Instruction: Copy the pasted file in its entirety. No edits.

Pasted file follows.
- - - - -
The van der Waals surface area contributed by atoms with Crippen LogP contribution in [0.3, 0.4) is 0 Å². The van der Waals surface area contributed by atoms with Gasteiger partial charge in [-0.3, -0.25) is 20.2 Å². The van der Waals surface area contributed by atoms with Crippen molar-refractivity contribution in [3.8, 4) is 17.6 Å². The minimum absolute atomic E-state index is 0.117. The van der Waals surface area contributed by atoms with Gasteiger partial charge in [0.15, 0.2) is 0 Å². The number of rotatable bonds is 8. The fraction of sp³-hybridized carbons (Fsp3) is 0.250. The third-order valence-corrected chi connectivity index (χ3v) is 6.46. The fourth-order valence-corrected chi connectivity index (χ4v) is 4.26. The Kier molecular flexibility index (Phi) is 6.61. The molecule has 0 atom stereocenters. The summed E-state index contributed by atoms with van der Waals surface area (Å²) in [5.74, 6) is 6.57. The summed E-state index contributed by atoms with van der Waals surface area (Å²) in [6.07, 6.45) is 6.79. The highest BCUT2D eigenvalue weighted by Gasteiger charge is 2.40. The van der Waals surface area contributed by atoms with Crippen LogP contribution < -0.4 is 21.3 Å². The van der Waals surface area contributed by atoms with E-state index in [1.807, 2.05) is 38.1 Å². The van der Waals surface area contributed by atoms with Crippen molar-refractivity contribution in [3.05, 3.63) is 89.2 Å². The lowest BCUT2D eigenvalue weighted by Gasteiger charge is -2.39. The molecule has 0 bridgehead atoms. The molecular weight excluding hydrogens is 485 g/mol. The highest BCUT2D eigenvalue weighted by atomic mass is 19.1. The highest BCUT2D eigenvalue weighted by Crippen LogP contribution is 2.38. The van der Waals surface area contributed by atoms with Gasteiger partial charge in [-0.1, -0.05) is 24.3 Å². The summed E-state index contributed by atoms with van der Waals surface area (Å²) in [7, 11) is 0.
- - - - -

The van der Waals surface area contributed by atoms with Crippen LogP contribution in [0.3, 0.4) is 0 Å². The van der Waals surface area contributed by atoms with Gasteiger partial charge in [-0.3, -0.25) is 20.2 Å². The van der Waals surface area contributed by atoms with Crippen molar-refractivity contribution in [3.8, 4) is 17.6 Å². The minimum absolute atomic E-state index is 0.117. The van der Waals surface area contributed by atoms with Gasteiger partial charge in [0.15, 0.2) is 0 Å². The number of rotatable bonds is 8. The fraction of sp³-hybridized carbons (Fsp3) is 0.250. The third-order valence-corrected chi connectivity index (χ3v) is 6.46. The fourth-order valence-corrected chi connectivity index (χ4v) is 4.26. The Kier molecular flexibility index (Phi) is 6.61. The molecule has 0 atom stereocenters. The summed E-state index contributed by atoms with van der Waals surface area (Å²) in [5.74, 6) is 6.57. The summed E-state index contributed by atoms with van der Waals surface area (Å²) in [6.07, 6.45) is 6.79. The highest BCUT2D eigenvalue weighted by Gasteiger charge is 2.40. The van der Waals surface area contributed by atoms with Crippen LogP contribution < -0.4 is 21.3 Å². The van der Waals surface area contributed by atoms with E-state index in [1.807, 2.05) is 38.1 Å². The van der Waals surface area contributed by atoms with Crippen molar-refractivity contribution in [3.05, 3.63) is 89.2 Å². The lowest BCUT2D eigenvalue weighted by Gasteiger charge is -2.39. The molecule has 0 bridgehead atoms. The molecular weight excluding hydrogens is 485 g/mol. The highest BCUT2D eigenvalue weighted by atomic mass is 19.1. The highest BCUT2D eigenvalue weighted by Crippen LogP contribution is 2.38. The van der Waals surface area contributed by atoms with Gasteiger partial charge in [-0.1, -0.05) is 24.3 Å². The summed E-state index contributed by atoms with van der Waals surface area (Å²) in [7, 11) is 0.